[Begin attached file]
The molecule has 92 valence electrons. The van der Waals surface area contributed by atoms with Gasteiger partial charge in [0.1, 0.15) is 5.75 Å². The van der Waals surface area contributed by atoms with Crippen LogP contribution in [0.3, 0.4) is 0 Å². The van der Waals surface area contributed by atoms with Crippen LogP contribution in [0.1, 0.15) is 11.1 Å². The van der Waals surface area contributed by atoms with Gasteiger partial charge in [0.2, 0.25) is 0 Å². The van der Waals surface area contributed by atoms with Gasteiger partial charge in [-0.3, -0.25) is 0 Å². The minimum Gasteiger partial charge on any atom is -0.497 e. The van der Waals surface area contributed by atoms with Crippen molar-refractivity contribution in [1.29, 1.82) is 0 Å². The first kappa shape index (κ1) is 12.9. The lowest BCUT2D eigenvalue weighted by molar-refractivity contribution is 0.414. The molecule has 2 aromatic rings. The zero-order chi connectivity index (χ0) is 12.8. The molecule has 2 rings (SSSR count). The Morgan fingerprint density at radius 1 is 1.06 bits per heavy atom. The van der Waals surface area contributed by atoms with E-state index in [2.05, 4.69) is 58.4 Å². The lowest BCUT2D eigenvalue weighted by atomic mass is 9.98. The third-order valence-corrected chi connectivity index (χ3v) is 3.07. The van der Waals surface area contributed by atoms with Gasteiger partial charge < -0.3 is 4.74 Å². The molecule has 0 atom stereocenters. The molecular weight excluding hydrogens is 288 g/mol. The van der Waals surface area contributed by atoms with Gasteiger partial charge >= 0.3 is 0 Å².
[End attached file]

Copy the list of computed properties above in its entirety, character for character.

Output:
The molecule has 92 valence electrons. The van der Waals surface area contributed by atoms with Gasteiger partial charge in [0.1, 0.15) is 5.75 Å². The van der Waals surface area contributed by atoms with Crippen LogP contribution in [0.3, 0.4) is 0 Å². The van der Waals surface area contributed by atoms with Crippen LogP contribution in [0.1, 0.15) is 11.1 Å². The van der Waals surface area contributed by atoms with Gasteiger partial charge in [0.2, 0.25) is 0 Å². The van der Waals surface area contributed by atoms with Gasteiger partial charge in [-0.3, -0.25) is 0 Å². The minimum Gasteiger partial charge on any atom is -0.497 e. The van der Waals surface area contributed by atoms with Crippen molar-refractivity contribution in [1.29, 1.82) is 0 Å². The first kappa shape index (κ1) is 12.9. The lowest BCUT2D eigenvalue weighted by molar-refractivity contribution is 0.414. The molecule has 2 aromatic rings. The zero-order chi connectivity index (χ0) is 12.8. The molecule has 2 rings (SSSR count). The Morgan fingerprint density at radius 1 is 1.06 bits per heavy atom. The van der Waals surface area contributed by atoms with E-state index in [2.05, 4.69) is 58.4 Å². The lowest BCUT2D eigenvalue weighted by atomic mass is 9.98. The third-order valence-corrected chi connectivity index (χ3v) is 3.07. The van der Waals surface area contributed by atoms with Gasteiger partial charge < -0.3 is 4.74 Å². The molecule has 0 atom stereocenters. The molecular weight excluding hydrogens is 288 g/mol. The van der Waals surface area contributed by atoms with Gasteiger partial charge >= 0.3 is 0 Å².